How to Deal with A Difficult Homeowners Association
Whether you currently live in a community with a Homeowners Association (HOA) or are considering buying a home
that is subject to an HOA - odds are you might have some concerns about how to best deal with a difficult homeowners association.Understanding the Bylaws is Key
Bylaws are created upon the formation of a homeowners association to help create a standard of expectation. As a homeowner, reading the bylaws helps you know what is expected of your home and property as well as the proper course of action you should take to make changes or additions. An HOA will be far less of a nuisance if you follow the rules and procedures outlined in the Bylaws.Pay Your Dues On-time and In-Full
Homeowners Associations are often comprised of volunteers or minimally compensated individuals. Staying current on your annual or monthly dues will help keep you in their "good graces" even when dealing with a problem. People are more willing to work to find a solution if you are already playing by the rules.Don't be Afraid to Get Involved
If you are consistently frustrated with your HOA or think that changes need to be made - get involved. Reach out to help with meetings or volunteer to hold a position on the board. You'll get more accomplished by taking action than just complaining to your fellow neighbors.Stay Professional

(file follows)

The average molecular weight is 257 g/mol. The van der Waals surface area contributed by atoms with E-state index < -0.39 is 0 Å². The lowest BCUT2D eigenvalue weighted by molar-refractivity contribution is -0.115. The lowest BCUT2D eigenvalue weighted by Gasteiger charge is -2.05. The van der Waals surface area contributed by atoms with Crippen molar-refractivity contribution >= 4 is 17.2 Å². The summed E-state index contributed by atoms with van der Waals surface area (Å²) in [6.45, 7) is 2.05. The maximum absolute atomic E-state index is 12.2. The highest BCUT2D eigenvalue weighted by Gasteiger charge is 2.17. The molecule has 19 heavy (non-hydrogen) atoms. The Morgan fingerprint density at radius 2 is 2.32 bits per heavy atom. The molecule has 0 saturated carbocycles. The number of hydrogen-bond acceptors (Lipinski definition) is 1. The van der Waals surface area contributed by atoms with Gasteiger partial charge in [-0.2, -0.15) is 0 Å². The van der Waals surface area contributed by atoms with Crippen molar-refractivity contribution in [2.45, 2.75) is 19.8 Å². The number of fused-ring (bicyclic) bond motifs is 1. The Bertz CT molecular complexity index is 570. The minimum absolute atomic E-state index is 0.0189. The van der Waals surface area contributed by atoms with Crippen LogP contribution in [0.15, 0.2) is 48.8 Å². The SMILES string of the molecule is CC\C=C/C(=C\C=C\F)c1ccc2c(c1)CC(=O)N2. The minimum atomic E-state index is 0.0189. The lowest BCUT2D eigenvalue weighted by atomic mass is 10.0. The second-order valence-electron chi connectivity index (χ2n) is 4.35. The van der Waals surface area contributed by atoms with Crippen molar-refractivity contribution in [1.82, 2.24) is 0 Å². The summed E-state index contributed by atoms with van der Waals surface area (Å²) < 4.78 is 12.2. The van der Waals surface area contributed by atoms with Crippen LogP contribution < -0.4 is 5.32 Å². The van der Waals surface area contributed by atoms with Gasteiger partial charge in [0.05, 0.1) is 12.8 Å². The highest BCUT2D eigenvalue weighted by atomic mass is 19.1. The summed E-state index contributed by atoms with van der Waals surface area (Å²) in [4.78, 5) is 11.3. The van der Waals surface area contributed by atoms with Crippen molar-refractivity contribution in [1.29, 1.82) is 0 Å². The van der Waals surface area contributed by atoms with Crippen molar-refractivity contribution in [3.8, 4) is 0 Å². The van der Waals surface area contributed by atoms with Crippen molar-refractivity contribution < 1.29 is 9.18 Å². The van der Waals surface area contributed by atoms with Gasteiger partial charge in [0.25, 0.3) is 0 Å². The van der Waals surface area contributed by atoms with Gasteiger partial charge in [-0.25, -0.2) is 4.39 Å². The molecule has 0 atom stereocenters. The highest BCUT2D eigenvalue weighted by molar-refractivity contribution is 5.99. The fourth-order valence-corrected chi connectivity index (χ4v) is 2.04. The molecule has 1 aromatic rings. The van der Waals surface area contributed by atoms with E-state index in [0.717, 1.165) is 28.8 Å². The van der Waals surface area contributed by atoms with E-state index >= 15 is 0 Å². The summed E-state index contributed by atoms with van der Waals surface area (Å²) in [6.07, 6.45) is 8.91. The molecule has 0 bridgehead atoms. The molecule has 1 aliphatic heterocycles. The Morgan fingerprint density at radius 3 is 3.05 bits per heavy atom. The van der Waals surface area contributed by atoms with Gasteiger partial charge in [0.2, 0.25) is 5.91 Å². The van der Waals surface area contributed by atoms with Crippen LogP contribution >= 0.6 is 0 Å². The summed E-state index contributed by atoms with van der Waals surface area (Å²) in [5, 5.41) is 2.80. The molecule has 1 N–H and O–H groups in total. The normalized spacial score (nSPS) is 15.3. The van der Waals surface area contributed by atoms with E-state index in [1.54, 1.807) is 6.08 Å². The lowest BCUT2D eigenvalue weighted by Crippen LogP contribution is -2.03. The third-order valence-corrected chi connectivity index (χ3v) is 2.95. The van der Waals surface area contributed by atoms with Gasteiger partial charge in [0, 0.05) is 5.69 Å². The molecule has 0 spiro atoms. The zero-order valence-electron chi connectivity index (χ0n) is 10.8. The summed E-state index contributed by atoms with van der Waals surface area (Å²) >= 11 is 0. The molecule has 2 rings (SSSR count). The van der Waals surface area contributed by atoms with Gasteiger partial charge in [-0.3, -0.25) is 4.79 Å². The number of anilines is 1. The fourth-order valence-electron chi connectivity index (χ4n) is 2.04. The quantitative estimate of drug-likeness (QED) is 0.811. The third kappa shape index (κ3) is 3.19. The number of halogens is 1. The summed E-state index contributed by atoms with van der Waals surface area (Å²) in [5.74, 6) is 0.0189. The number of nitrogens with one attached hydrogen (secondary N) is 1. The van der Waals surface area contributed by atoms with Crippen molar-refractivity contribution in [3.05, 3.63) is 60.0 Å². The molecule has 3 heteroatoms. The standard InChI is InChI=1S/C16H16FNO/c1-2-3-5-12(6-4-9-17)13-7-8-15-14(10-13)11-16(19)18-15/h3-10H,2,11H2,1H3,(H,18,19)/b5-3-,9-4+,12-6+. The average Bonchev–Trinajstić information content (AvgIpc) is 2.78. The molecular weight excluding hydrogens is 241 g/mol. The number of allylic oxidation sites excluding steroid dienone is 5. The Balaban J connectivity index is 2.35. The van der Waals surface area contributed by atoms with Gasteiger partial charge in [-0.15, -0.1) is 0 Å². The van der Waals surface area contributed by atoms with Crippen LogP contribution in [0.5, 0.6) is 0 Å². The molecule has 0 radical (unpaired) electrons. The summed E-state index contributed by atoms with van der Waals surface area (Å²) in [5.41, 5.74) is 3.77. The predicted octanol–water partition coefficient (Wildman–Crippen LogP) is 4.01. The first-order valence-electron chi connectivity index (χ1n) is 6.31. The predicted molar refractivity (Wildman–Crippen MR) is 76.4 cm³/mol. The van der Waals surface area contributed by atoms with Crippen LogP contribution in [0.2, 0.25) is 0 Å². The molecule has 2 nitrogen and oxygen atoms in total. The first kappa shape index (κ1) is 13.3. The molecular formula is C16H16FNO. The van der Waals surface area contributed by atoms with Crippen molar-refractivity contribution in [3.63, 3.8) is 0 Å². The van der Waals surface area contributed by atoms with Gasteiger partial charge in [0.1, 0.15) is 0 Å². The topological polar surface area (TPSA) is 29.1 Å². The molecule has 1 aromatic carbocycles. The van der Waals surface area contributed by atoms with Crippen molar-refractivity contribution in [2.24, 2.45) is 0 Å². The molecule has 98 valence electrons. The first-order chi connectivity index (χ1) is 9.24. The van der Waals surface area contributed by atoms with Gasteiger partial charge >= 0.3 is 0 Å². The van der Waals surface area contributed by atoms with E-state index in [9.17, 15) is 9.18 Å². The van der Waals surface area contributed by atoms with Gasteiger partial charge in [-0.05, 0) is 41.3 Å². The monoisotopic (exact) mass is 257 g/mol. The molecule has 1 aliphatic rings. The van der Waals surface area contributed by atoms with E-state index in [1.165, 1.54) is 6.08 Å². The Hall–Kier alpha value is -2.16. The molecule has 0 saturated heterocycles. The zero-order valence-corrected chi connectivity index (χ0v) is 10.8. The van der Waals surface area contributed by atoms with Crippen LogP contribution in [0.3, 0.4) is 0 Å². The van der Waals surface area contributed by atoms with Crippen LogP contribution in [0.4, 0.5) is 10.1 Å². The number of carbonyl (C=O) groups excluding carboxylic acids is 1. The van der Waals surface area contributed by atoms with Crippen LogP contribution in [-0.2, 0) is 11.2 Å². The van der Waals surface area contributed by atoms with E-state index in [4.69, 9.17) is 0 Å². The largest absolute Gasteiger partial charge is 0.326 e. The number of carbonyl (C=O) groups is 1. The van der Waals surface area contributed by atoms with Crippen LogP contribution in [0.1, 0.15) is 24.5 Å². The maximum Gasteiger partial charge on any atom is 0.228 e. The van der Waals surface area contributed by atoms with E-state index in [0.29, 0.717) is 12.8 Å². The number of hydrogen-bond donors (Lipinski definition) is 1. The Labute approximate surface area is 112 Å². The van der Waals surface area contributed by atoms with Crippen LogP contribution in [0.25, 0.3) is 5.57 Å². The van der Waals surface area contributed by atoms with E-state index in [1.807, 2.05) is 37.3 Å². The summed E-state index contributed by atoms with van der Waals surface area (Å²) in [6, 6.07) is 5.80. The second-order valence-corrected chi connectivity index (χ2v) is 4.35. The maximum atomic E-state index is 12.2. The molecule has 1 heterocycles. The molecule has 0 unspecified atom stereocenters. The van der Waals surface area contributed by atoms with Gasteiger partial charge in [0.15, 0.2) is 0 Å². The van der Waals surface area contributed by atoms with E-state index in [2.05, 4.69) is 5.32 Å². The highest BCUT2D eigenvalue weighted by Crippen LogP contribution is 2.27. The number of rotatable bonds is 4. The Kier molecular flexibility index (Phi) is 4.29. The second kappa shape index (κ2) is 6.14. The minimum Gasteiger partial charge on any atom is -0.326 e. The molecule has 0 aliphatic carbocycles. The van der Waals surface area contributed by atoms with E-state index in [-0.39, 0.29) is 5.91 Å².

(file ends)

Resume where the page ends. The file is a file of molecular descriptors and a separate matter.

If you have been cited for an infraction or want to report a problem, be sure to maintain your composure. A non-emotional and professional approach will always receive greater attention than if you start out in "attack" mode. Remember to also support your claim with documentation and other appropriate information and don't forget to check the by-laws on the best course of action when contesting the HOA's decisions.
At the end of the day, the Homeowners Association is there to help keep a community running smoothly and maintain home values. However, if you do have problems and feel that an HOA has stepped on your legal rights - be sure to take the appropriate steps to work through the issue. Filing a lawsuit may be necessary to resolve a problem but it should be a last resort action to keep everyone from wasting time and money unnecessarily. If you have a mortgage AND a car loan, student loan or credit card debt - you can reduce your monthly costs with a SmartREFi™
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